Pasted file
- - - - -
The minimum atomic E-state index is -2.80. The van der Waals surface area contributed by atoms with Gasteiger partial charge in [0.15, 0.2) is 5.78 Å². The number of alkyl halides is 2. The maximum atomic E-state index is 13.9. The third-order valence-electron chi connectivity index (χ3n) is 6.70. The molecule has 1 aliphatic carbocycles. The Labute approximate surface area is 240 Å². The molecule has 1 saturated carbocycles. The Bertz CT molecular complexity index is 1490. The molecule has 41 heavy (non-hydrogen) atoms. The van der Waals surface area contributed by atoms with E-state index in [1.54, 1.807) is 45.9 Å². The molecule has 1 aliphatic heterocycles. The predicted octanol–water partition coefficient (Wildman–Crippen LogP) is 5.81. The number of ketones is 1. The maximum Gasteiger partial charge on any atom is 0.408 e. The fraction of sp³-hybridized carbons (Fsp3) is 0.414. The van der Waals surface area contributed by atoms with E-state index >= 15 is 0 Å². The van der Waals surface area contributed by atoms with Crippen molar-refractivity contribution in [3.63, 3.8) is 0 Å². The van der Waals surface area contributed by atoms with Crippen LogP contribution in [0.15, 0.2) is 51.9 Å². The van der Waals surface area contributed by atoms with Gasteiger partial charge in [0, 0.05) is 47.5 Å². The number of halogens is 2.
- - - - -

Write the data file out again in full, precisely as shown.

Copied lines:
The minimum atomic E-state index is -2.80. The van der Waals surface area contributed by atoms with Gasteiger partial charge in [0.15, 0.2) is 5.78 Å². The number of alkyl halides is 2. The maximum atomic E-state index is 13.9. The third-order valence-electron chi connectivity index (χ3n) is 6.70. The molecule has 1 aliphatic carbocycles. The Labute approximate surface area is 240 Å². The molecule has 1 saturated carbocycles. The Bertz CT molecular complexity index is 1490. The molecule has 41 heavy (non-hydrogen) atoms. The van der Waals surface area contributed by atoms with E-state index in [1.54, 1.807) is 45.9 Å². The molecule has 1 aliphatic heterocycles. The predicted octanol–water partition coefficient (Wildman–Crippen LogP) is 5.81. The number of ketones is 1. The maximum Gasteiger partial charge on any atom is 0.408 e. The fraction of sp³-hybridized carbons (Fsp3) is 0.414. The van der Waals surface area contributed by atoms with E-state index >= 15 is 0 Å². The van der Waals surface area contributed by atoms with Crippen molar-refractivity contribution in [3.63, 3.8) is 0 Å². The van der Waals surface area contributed by atoms with Crippen LogP contribution in [0.15, 0.2) is 51.9 Å². The van der Waals surface area contributed by atoms with Gasteiger partial charge in [0, 0.05) is 47.5 Å². The number of halogens is 2.